© 2019

The Great Remembering

Jane toasts the river
eddying round her teeth
tongue floating in a billabong
gathering in each cheek

A waterfall

down her throat

she’s swallowing cloudbursts
that played percussion

last night on the roof
as she raises
a glass to her lips—

that simple act
of remembering
the origin of water

She returns the glass to the sink

and pauses
long enough to think;

if my body is mainly water
which ocean am I?

Kathy Kituai


Kathy Kituai is a diarist, poet, tanka editor for Cattails, creative writing facilitator and founder of the Limestone Tanka Poets (2010). She has published eight collections of poetry and her poetry has appeared in USA, Canada, UK, Japan, New Zealand and Australia. Her latest tanka book was the winner of 2016 ACT Publishing and Writing Award and she gained second place in the International Sanford Goldstein Tanka Award in 2018.

© 2019

Tabula Rasa

Sixty harvests until the end of things,
until the last Centaur folds from the fetlocks
beside his dry well,
till mermaids shed scales in dulling strips
and wallow in the tepid swell.
The phoenix cannot gather his scattered kindling
in such a wind.
The triffid splits and turns wormy.
The sphinx has no riddle for the occasion.

The bright poppy, which grows best
in soil assaulted by flash flood or blood,
was no symbol of rebirth and morning, after all,
but a red flag of warning, semaphoring.

Sixty springs of diminishing returns,
then the last leviathan will lie bloated on the beach.
Gone, Gilgamesh, Bruegel’s Babel, all of Beethoven,
angels twirling on the bright heads of pins.
Here will be an end to all dreams
of taming the hellhound.

Penelope Layland


Penelope Layland is a Canberra poet. Her most recent book, Things I’ve thought to tell you since I saw you last (Recent Work Press 2018) was shortlisted for the 2019 Kenneth Slessor Prize in the NSW Premier’s Literary Awards.

© 2019

A Secret Midtown Garden

Our first apartment bordered ugly Hell’s
Kitchen, a place for hanging your head out
The window, yelling for “police, police!”

The back door was my savior, leading me
To jade insertions of a picket fence
That hid a missing piece of Paradise,
Green growing something quite unlike itself.

Here: rose aroma heavy in blue air,
Pink heliotrope lovely as a laugh,
Mature hydrangeas, honey in their cheeks,
Green eyefuls powering up two lives when
The wormy world of midtown leaves the mind
Without its moorings. Secret is our yard,
And lion-lit for us alone, as bold
As some unanswered prayers — — survivor’s way.

When he complains — — “Always outdoors!” he’ll say,
“Bent, knees-down!” — — I plead debts I owe the day.

LindaAnn LoSchiavo


LindaAnn LoSchiavo’s plays have been produced in the USA and Adelaide, Australia. Her journalism has appeared in The Australian Women’s Weekly, Cleo, etc. Her poetry chapbooks ‘Conflicted Excitement’ (Red Wolf Editions 2018) and ‘Concupiscent Consumption’ (Red Ferret Press 2020), along with her collaborative book on prejudice (Macmillan in the USA, Aracne Editions in Italy), are her latest titles.

© 2019

The Girl from the Coast

she was a child
young, golden, playing on the
shore, hauling heavy fishing nets

plucked as a practice wife for an
how could such a weakling be a warrior
a hero from the old stories?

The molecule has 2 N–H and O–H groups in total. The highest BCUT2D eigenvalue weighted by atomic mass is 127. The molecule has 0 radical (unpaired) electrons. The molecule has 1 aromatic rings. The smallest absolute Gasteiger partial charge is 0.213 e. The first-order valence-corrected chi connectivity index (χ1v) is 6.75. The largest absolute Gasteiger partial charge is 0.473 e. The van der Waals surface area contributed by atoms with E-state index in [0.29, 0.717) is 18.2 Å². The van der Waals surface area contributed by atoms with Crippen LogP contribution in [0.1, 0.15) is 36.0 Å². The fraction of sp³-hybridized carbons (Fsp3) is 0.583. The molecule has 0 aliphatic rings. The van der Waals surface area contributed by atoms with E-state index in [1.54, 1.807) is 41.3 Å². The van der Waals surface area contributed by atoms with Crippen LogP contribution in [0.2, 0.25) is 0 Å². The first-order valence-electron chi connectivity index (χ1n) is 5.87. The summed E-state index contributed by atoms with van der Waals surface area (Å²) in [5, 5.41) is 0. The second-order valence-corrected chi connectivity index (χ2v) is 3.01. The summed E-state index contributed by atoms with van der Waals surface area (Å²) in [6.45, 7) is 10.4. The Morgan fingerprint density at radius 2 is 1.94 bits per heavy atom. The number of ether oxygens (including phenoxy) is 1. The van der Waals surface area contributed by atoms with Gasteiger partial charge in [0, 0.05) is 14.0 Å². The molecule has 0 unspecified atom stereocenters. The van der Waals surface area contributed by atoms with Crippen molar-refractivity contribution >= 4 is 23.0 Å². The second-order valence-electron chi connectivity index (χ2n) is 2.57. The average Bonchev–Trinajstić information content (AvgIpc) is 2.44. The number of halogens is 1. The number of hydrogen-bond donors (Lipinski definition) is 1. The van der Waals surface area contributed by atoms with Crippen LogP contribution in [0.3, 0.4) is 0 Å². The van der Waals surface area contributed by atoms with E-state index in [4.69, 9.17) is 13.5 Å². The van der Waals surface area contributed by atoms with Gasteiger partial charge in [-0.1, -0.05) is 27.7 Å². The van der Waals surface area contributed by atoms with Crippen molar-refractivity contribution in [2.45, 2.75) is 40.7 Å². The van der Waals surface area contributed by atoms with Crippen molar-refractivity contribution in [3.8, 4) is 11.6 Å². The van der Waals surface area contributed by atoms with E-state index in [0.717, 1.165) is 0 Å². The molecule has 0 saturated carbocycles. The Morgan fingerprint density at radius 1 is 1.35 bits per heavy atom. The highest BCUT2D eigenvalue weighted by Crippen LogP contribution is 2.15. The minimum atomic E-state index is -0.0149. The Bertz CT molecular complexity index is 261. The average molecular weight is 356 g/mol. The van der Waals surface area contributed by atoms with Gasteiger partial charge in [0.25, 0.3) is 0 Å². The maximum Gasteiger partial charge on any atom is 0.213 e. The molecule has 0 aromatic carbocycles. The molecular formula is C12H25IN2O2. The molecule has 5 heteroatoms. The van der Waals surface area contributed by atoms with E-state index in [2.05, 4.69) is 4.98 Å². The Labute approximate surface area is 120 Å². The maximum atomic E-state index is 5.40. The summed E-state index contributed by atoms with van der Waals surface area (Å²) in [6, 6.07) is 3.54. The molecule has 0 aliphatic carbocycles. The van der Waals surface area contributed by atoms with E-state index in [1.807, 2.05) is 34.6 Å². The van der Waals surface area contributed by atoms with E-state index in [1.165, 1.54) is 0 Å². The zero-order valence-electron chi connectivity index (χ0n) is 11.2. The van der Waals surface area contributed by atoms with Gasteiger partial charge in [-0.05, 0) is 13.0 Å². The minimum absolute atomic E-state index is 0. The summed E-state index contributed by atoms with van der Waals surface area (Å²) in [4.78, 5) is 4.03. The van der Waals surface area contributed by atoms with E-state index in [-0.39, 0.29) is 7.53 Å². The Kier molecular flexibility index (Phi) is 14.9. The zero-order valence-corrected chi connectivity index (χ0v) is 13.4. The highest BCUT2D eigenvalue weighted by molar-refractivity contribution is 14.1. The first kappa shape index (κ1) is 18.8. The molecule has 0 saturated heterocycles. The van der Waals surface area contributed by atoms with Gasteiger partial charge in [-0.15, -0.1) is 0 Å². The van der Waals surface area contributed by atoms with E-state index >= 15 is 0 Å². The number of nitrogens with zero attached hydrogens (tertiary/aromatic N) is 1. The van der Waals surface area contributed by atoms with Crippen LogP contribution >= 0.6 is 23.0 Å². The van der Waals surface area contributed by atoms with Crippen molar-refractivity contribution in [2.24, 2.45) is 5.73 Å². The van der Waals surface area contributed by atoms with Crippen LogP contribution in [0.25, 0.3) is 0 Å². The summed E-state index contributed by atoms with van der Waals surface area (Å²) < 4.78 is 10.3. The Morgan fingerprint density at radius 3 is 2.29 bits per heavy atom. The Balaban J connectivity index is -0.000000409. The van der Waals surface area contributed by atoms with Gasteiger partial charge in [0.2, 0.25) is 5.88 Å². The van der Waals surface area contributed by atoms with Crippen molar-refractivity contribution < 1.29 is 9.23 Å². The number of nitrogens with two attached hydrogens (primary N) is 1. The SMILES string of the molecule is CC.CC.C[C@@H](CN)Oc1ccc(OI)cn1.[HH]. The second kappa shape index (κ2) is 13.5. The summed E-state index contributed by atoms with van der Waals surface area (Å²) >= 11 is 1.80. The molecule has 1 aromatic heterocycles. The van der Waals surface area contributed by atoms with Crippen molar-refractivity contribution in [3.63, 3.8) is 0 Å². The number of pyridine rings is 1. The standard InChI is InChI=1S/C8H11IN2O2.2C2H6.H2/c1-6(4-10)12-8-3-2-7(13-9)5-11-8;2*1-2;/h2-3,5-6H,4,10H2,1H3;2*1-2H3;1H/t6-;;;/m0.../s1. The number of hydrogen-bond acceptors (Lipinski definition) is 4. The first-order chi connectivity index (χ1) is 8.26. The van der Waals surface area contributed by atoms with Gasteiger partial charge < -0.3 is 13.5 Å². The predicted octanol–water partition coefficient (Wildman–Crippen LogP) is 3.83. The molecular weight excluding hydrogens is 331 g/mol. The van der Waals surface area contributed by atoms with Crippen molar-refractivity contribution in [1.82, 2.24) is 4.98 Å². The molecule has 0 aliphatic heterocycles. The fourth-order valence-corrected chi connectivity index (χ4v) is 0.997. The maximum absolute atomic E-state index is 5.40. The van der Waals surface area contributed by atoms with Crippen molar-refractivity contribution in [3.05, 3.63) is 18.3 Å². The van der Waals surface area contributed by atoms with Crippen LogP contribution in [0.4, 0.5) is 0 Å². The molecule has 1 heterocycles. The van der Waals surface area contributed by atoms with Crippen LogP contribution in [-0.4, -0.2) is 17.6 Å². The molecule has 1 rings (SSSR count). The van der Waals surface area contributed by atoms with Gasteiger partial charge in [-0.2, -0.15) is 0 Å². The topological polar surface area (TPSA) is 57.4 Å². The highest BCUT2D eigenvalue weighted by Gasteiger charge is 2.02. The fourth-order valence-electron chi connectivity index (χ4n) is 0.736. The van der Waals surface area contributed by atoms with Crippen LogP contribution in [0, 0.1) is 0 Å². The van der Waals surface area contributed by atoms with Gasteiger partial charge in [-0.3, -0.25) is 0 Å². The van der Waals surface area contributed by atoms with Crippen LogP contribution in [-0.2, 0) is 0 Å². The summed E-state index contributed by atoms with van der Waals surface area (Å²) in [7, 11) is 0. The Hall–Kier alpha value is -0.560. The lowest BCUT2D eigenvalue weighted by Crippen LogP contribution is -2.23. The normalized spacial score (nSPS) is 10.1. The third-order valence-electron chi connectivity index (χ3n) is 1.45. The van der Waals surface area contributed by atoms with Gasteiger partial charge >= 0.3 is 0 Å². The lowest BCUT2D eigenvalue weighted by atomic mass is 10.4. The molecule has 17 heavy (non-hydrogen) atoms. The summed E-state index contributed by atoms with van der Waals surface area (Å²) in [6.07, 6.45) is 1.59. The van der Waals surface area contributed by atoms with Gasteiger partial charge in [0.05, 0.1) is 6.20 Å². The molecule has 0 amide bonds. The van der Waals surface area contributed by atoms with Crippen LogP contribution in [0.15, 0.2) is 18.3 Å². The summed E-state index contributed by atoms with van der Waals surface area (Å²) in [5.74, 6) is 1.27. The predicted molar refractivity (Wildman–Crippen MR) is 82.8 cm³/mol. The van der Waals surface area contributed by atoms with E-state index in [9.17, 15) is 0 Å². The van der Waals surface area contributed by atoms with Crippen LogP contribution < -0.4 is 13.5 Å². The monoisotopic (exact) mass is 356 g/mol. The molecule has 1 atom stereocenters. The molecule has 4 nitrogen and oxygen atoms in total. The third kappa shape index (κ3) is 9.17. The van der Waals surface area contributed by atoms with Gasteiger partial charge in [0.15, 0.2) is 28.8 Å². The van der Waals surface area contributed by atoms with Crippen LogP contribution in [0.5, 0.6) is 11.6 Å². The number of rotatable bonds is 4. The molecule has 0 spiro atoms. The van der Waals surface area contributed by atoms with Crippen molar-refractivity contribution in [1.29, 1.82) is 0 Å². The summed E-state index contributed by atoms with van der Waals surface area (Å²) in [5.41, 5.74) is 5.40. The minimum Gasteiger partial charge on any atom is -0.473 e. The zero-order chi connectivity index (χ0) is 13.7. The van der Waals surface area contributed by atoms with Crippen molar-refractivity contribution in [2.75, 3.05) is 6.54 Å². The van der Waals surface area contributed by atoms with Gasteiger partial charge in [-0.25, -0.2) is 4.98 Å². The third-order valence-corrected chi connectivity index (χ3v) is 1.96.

bathed in fragrant water
cocooned in light blue silk
feet in Japanese straw sandals

remembering toes clogged in mud
at the river mouth, its bitter smell,
the strong odour of prawns
she once pounded to a powder
every day, at this time

thrown out, when they were
done with her

the invaders came
she woke up old
faded clothing as neat as she could make it
tiny hands and feet wrinkled, arthritic

a bent back dwarfed daily by a large basket
taken out of habit to the dawn market
fewer and fewer sales

always somebody stealing her life

Jennifer Mackenzie

Based on episodes from Pramoedya Ananta Toer’s The Girl from the Coast, a novel based on the life of his grandmother (translated from the Indonesian by Harry Aveling, Select Books Singapore, 1991).


Jennifer Mackenzie is a poet and reviewer, focusing on writing from and about the Asian region. Her most recent publication is Borobudur and Other Poems (Lontar, Jakarta 2012), and she has presented her work at a number of conferences and festivals, including the Ubud, Irrawaddy and Makassar festivals. Her new Indonesia-focused project, Navigable Ink (Transit Lounge) is forthcoming.

© 2019

Sirenia at the Lido

I’m not on drugs
dancing in the moonlight when
the shape of the water
shifts under me

Dugongs are breaking
in the shallows
Nothing like Bboys, Bgirls—
No jackhammers
no caps back to front

of the sea
and slow

Unglamorous beasts
in unsung rhythm in sync they graze
fields of grass among the mangroves
minding their own business

This trio performs the show of the year
under a nightclub sky
for me

But I have one question o solé mio
do the
and quiet
go to die?

Julie Maclean


Julie Maclean is the author of four pamphlets and one full collection. Her full collection, When I saw Jimi, was shortlisted for The Crashaw Prize (Salt) and won the Geoff Stevens Poetry Prize, UK, 2013. She lives on the Surf Coast, Victoria.

© 2019


… never blame the lettuce
– Thich Nhat Hanh

Must be
the slugs
to the music
of the night
or the clogged
soaker hose
or an over-dose
of fertilizer mix,
or malicious
the yard.

Must be
the timbre
of your voice
that rolls my eyes
when you tell me
what to do
or assures every